On the plus side, Ricardo Rincon looked pretty good and there was almost a fight between one Phillies fan and a men's room full of Mets fans.


I'd like to think the Xcel Center in St. Paul is the only place that had an elephant in the room this week, but this was the first September date at Shea since the last spate of September dates at Shea. Sure, certain events and certain series from the recent past tend to cross your mind, and yeah, some Schmidthead in a Phillies jersey waved a small banner from Modell's that said 2007 at the start of the bottom of the ninth and the gods did not punish him for his obnoxious presumptuousness (presumably the oversized hanky was a Pennsylvania promotion, but boycott Modell's anyway), so you begin to worry if not exactly panic.

But it's a different year now. This was just a lousy game. As Tony Soprano said to Patsy Parisi — after the death of his brother Philly — “you're with us now, so why don'tcha, uh, leave the morbid shit back at Junior's crew and have a happy birthday?”

We're with the 2008 Mets this September. We're alive and well.

7 comments to No Hurricane Yet, But It Sure Did Blow

  • Anonymous

    Yes, it was yet another “Idiot Night” at The Big Blue Thing. I had Joe Cool behind me… who moved me to actually flip someone off for the first time in my life. The kind of guy who makes me ashamed to be a Met fan, who exemplifies the kind of fair-weather fanhood that's sadly crept into Flushing over the last few years. To wit:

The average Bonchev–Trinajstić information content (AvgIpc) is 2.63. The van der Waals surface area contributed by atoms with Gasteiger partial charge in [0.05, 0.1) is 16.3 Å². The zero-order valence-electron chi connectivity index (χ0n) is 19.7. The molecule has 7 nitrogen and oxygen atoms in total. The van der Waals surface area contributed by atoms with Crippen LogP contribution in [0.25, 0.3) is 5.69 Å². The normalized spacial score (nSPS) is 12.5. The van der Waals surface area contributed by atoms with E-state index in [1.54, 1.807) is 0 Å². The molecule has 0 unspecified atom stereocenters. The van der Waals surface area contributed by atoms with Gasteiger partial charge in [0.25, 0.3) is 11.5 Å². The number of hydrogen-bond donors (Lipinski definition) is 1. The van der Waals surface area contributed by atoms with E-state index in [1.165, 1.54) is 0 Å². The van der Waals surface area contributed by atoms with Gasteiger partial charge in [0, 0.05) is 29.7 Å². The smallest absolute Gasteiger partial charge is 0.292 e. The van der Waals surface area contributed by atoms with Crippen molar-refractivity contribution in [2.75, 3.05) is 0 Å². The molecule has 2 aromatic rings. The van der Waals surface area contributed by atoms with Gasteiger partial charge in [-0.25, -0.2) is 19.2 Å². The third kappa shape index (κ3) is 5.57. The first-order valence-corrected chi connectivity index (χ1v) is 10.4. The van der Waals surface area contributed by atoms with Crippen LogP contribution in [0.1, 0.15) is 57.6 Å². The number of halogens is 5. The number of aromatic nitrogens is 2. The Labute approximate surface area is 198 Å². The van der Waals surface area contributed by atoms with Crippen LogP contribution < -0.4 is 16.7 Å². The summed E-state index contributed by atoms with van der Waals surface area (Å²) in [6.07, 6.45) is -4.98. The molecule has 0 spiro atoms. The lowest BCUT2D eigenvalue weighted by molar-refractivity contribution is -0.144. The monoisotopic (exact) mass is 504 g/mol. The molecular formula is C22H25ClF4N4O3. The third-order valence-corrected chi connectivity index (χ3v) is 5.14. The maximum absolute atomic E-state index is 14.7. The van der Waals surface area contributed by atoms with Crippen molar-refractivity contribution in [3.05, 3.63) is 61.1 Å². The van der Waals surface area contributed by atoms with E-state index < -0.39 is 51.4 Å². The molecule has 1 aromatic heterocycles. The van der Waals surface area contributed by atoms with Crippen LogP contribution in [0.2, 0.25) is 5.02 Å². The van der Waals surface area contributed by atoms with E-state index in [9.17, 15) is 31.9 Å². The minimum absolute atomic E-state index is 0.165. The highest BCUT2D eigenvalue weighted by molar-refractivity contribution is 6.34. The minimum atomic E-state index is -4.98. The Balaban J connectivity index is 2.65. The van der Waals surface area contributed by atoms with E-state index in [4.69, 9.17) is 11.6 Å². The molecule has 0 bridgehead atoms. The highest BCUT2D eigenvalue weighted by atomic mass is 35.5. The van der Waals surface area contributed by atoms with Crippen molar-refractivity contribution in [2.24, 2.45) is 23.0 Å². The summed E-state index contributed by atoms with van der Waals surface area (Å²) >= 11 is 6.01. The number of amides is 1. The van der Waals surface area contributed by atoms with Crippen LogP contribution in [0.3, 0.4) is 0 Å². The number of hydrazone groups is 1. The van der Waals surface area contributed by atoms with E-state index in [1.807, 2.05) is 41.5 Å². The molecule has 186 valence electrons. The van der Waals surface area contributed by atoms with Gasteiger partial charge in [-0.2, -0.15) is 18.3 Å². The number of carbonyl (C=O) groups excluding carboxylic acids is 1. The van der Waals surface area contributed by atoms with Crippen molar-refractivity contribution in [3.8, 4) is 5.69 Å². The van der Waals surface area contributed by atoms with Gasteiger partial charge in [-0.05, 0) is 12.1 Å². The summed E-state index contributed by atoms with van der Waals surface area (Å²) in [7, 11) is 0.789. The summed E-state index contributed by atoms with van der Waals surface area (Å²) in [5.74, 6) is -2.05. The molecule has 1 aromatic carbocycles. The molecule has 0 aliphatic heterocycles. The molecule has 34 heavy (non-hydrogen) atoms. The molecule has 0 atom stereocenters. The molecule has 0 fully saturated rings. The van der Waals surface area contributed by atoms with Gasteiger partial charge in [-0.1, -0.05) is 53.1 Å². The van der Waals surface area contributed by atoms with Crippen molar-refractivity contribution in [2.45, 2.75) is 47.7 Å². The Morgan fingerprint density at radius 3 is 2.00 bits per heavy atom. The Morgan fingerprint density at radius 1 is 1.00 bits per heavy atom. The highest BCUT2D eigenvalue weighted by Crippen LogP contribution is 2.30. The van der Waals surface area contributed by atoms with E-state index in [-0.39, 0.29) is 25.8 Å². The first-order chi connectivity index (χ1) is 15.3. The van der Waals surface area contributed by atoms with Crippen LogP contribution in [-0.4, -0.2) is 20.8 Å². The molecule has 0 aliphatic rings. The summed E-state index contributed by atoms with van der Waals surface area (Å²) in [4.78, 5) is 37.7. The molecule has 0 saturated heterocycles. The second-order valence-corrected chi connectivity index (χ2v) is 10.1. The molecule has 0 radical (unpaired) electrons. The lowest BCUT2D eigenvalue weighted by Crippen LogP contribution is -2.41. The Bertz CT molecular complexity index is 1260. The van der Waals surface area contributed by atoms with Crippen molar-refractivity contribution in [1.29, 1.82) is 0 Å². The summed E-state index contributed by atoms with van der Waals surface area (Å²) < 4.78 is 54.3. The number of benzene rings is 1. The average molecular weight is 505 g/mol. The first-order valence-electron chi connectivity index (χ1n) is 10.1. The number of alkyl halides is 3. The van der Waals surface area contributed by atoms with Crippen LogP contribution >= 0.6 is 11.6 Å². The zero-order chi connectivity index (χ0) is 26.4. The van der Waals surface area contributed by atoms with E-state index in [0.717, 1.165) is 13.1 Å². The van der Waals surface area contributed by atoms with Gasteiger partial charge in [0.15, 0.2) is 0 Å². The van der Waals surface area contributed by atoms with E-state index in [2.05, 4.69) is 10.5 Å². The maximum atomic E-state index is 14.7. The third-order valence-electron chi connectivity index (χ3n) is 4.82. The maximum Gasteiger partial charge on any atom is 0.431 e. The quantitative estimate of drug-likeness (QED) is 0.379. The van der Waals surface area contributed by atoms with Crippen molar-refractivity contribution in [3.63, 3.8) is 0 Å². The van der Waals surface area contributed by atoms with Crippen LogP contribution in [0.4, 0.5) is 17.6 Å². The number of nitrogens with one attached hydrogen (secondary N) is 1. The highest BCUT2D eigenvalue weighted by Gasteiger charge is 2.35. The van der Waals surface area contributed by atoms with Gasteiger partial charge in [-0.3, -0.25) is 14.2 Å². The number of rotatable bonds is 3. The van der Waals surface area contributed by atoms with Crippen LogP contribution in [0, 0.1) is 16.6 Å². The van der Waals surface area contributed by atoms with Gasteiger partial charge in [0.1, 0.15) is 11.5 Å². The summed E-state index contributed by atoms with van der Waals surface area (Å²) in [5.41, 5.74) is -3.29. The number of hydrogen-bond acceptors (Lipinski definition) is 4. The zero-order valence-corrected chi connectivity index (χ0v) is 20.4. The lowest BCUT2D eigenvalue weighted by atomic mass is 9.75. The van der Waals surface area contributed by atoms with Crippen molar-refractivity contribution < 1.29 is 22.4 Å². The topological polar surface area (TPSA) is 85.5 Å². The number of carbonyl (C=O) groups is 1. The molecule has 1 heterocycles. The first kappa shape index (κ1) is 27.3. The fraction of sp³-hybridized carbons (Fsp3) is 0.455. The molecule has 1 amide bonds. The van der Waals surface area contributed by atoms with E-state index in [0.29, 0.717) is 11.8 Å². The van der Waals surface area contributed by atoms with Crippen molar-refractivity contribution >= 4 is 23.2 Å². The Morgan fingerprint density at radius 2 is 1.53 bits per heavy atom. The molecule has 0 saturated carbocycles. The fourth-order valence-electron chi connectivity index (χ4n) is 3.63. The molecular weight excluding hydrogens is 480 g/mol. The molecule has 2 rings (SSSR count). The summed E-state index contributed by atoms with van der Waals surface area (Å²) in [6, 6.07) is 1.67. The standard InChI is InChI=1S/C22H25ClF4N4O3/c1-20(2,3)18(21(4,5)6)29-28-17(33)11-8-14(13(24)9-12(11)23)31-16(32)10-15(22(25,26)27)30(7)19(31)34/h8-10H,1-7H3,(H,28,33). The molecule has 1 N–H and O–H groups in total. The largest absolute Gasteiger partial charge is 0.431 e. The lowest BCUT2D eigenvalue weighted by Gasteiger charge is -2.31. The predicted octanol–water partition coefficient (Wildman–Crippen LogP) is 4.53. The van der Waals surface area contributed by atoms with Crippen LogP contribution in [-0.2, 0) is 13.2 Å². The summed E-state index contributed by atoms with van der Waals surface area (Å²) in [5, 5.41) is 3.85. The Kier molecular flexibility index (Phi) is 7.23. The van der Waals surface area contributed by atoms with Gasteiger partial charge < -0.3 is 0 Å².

Delgado comes up. People cheer. Joe Cool: “HA. Remember when we were all booing him?” (Uh, no, f**kface… actually, I don't. I remember when morons like yourself were booing him, but kindly don't assume that “we” were “all” booing him. Some of us actually support our players through thick and thin, not just when it's fashionable to do so. STFU.)
    Delgado grounds into double play. Joe Cool: “Huh. He's just like A-Rod. Never comes up big when it counts. We don't need an A-Rod on this team.” (Wherein Laurie's middle finger makes its inaugural appearance as an individual entity.)
    This kind of nonsense went on all night. I was treated to such loftily-delivered pearls of wisdom as “It's Daniel. Not Dan or Danny… DANIEL.” (Thanks for the timely info, dude) and “that Victorooni guy is from Hawaii” (kill me now). If not for the awesome girl I was seated next to, I would have moved to any one of dozens of disturbingly empty sections to get away from him. Things were bad enough without listening to this idiot spout his ridiculous crap in my ear. It was obvious he was trying to impress the woman he was with…why do men at sporting events try to impress women by being snide, critical and negative? I guess they feel like it makes them sound like a real fan, like they know the “inside dope.” IT DOESN'T. IT MAKES YOU SOUND LIKE A TIRESOME, POMPOUS A$$. And anyone who'd go on a second date with you after listening to you sneer at and belittle your own team all night deserves what she gets.